Then came another e-mail, of which I'll share my response, for it seems to speak to my own issues--a pep talk to myself, pumped from what I could share with this other soul who is, by a priest's insights, validated in the vocation as a victim soul of the Sacred Heart. But yet, the person was accepted in a lovely community, to which the priest advised against. Doubts arose in the soul, and bits of confusions in looking back!

How well do I share in this type of suffering of looking back! The neck grows stiff and painful from the strain of looking back! Then energy is used in dealing with the ache! And none of it is all that necessary except, perhaps, to train us to strict obedience and humility. The quote of St. Dorotheos of Gaza, 6th century monk/hermit, reassures us that God's will is proved by trials and temptations, of which doubting and second guessing are soul temptation and trial, both.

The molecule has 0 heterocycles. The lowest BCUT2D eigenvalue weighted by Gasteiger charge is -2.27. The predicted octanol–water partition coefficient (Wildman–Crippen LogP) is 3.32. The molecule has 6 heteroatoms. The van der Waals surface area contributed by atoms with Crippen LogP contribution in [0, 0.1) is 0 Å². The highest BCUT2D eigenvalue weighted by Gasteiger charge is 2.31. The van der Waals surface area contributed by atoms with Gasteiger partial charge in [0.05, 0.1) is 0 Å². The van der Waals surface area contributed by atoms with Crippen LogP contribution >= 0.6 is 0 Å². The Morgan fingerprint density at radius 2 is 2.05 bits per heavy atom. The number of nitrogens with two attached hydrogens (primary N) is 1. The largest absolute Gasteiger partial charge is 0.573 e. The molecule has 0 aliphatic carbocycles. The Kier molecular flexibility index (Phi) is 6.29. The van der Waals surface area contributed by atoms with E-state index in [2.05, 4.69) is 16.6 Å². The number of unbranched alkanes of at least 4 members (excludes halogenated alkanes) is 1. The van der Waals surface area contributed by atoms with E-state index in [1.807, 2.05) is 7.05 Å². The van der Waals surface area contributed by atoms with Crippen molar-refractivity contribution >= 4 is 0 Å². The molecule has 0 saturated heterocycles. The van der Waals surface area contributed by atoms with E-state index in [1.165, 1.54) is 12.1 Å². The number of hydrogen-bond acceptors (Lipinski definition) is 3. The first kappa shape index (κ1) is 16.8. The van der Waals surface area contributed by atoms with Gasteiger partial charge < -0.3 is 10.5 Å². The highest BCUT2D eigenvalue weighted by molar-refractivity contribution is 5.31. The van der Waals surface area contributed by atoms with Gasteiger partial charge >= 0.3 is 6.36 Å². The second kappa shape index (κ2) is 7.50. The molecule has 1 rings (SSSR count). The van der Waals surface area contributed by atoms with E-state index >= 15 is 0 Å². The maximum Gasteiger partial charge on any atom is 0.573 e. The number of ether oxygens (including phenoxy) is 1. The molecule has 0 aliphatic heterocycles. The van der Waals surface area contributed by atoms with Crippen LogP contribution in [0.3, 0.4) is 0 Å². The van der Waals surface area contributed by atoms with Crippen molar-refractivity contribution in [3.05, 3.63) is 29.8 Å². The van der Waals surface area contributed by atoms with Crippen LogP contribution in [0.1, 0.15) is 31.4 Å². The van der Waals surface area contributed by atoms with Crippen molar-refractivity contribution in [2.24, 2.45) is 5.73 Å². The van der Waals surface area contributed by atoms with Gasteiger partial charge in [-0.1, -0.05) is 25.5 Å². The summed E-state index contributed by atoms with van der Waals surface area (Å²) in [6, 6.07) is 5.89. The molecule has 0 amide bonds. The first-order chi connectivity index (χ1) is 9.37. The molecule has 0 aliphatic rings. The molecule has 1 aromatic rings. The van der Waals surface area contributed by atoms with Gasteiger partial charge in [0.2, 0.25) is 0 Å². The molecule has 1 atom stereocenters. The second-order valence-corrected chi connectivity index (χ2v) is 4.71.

So, for the response to this blessed soul:

You must do exactly as Fr. says. Victim souls, when called by the Lord, are often given a priest to guide them. A victim soul is to take the path of greater suffering, as that is our work. It is hard to remember this, though, for pain hurts! Internal pain hurts all the more! Spiritual pain is the highest of sufferings, or so it seems. The victim souls of which I've read who were called by the Lord to be in convents, were not externs, it seems. They seemed to be more hidden.

I tried to get into some religious orders, also. Actually, one priest told me that the life would be too rigorous for my health! He is right! The Lord needs victim souls to suffer, and if we do that which would shorten our lives due to our own wills, we limit the full reign of time for suffering while on earth.
Even the guilt you are sensing is a good suffering to offer.